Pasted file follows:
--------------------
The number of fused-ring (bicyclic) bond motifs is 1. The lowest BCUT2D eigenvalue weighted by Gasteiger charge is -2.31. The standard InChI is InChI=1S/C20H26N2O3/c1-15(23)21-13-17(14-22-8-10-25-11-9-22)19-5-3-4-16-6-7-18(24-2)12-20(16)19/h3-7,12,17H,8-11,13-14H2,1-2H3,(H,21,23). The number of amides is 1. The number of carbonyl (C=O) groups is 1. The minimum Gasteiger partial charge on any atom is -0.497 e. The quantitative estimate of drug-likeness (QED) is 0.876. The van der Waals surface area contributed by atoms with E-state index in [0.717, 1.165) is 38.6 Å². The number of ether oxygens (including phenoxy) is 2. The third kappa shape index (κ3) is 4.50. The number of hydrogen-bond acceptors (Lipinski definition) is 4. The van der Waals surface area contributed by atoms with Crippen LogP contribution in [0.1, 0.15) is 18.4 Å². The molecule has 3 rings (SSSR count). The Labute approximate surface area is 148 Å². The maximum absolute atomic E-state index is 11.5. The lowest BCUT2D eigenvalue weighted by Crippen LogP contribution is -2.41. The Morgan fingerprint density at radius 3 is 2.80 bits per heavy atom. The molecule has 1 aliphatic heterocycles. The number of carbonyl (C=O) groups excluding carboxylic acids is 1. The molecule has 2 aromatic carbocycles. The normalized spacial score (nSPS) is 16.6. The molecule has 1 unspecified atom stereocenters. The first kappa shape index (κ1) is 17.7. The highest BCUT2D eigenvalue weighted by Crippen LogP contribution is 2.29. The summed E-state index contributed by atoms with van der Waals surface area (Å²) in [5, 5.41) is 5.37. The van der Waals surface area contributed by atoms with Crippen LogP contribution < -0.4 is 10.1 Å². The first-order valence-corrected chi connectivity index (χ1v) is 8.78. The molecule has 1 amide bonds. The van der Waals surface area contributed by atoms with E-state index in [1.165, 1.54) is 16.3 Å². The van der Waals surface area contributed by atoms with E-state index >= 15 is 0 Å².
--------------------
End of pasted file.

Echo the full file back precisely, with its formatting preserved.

The number of fused-ring (bicyclic) bond motifs is 1. The lowest BCUT2D eigenvalue weighted by Gasteiger charge is -2.31. The standard InChI is InChI=1S/C20H26N2O3/c1-15(23)21-13-17(14-22-8-10-25-11-9-22)19-5-3-4-16-6-7-18(24-2)12-20(16)19/h3-7,12,17H,8-11,13-14H2,1-2H3,(H,21,23). The number of amides is 1. The number of carbonyl (C=O) groups is 1. The minimum Gasteiger partial charge on any atom is -0.497 e. The quantitative estimate of drug-likeness (QED) is 0.876. The van der Waals surface area contributed by atoms with E-state index in [0.717, 1.165) is 38.6 Å². The number of ether oxygens (including phenoxy) is 2. The third kappa shape index (κ3) is 4.50. The number of hydrogen-bond acceptors (Lipinski definition) is 4. The van der Waals surface area contributed by atoms with Crippen LogP contribution in [0.1, 0.15) is 18.4 Å². The molecule has 3 rings (SSSR count). The Labute approximate surface area is 148 Å². The maximum absolute atomic E-state index is 11.5. The lowest BCUT2D eigenvalue weighted by Crippen LogP contribution is -2.41. The Morgan fingerprint density at radius 3 is 2.80 bits per heavy atom. The molecule has 1 aliphatic heterocycles. The number of carbonyl (C=O) groups excluding carboxylic acids is 1. The molecule has 2 aromatic carbocycles. The normalized spacial score (nSPS) is 16.6. The molecule has 1 unspecified atom stereocenters. The first kappa shape index (κ1) is 17.7. The highest BCUT2D eigenvalue weighted by Crippen LogP contribution is 2.29. The summed E-state index contributed by atoms with van der Waals surface area (Å²) in [5, 5.41) is 5.37. The van der Waals surface area contributed by atoms with Crippen LogP contribution < -0.4 is 10.1 Å². The first-order valence-corrected chi connectivity index (χ1v) is 8.78. The molecule has 1 amide bonds. The van der Waals surface area contributed by atoms with E-state index in [1.165, 1.54) is 16.3 Å². The van der Waals surface area contributed by atoms with E-state index >= 15 is 0 Å².